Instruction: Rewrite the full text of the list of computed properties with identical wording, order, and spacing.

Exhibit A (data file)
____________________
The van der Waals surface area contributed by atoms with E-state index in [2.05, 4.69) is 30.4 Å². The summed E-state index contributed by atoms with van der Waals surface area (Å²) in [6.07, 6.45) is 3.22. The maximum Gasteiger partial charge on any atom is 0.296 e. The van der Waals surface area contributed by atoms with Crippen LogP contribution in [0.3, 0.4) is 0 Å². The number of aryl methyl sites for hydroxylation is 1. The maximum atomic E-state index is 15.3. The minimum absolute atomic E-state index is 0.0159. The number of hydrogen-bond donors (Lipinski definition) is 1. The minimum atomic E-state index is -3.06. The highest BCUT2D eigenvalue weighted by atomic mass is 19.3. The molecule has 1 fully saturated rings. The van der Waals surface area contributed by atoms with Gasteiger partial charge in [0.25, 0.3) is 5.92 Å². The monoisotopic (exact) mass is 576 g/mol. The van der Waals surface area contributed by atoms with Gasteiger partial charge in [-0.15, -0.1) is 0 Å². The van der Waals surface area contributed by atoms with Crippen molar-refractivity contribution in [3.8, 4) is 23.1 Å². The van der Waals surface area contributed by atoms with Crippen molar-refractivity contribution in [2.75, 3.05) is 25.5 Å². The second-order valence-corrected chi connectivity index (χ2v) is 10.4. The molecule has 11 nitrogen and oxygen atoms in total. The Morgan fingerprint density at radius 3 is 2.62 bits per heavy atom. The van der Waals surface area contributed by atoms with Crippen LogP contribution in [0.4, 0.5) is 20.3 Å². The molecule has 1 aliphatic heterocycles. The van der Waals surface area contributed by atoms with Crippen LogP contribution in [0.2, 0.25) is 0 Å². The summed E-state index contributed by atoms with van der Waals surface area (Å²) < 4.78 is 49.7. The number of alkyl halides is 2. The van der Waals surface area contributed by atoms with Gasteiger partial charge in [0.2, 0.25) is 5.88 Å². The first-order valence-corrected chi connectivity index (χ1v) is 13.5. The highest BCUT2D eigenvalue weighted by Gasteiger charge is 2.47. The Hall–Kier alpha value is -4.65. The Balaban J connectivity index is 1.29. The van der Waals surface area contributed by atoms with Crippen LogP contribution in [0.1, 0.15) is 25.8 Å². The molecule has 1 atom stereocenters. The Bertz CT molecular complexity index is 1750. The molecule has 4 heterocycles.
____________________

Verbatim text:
The van der Waals surface area contributed by atoms with E-state index in [2.05, 4.69) is 30.4 Å². The summed E-state index contributed by atoms with van der Waals surface area (Å²) in [6.07, 6.45) is 3.22. The maximum Gasteiger partial charge on any atom is 0.296 e. The van der Waals surface area contributed by atoms with Crippen LogP contribution in [0.3, 0.4) is 0 Å². The number of aryl methyl sites for hydroxylation is 1. The maximum atomic E-state index is 15.3. The minimum absolute atomic E-state index is 0.0159. The number of hydrogen-bond donors (Lipinski definition) is 1. The minimum atomic E-state index is -3.06. The highest BCUT2D eigenvalue weighted by atomic mass is 19.3. The molecule has 1 fully saturated rings. The van der Waals surface area contributed by atoms with Gasteiger partial charge in [0.25, 0.3) is 5.92 Å². The monoisotopic (exact) mass is 576 g/mol. The van der Waals surface area contributed by atoms with Gasteiger partial charge in [-0.15, -0.1) is 0 Å². The van der Waals surface area contributed by atoms with Crippen molar-refractivity contribution in [3.8, 4) is 23.1 Å². The van der Waals surface area contributed by atoms with Crippen molar-refractivity contribution in [2.75, 3.05) is 25.5 Å². The second-order valence-corrected chi connectivity index (χ2v) is 10.4. The molecule has 11 nitrogen and oxygen atoms in total. The Morgan fingerprint density at radius 3 is 2.62 bits per heavy atom. The van der Waals surface area contributed by atoms with Crippen LogP contribution in [0.4, 0.5) is 20.3 Å². The molecule has 1 aliphatic heterocycles. The van der Waals surface area contributed by atoms with Crippen LogP contribution in [0.2, 0.25) is 0 Å². The summed E-state index contributed by atoms with van der Waals surface area (Å²) < 4.78 is 49.7. The number of alkyl halides is 2. The van der Waals surface area contributed by atoms with Gasteiger partial charge in [0.2, 0.25) is 5.88 Å². The first-order valence-corrected chi connectivity index (χ1v) is 13.5. The highest BCUT2D eigenvalue weighted by Gasteiger charge is 2.47. The Hall–Kier alpha value is -4.65. The Balaban J connectivity index is 1.29. The van der Waals surface area contributed by atoms with Crippen LogP contribution in [0.1, 0.15) is 25.8 Å². The molecule has 1 atom stereocenters. The Bertz CT molecular complexity index is 1750. The molecule has 4 heterocycles.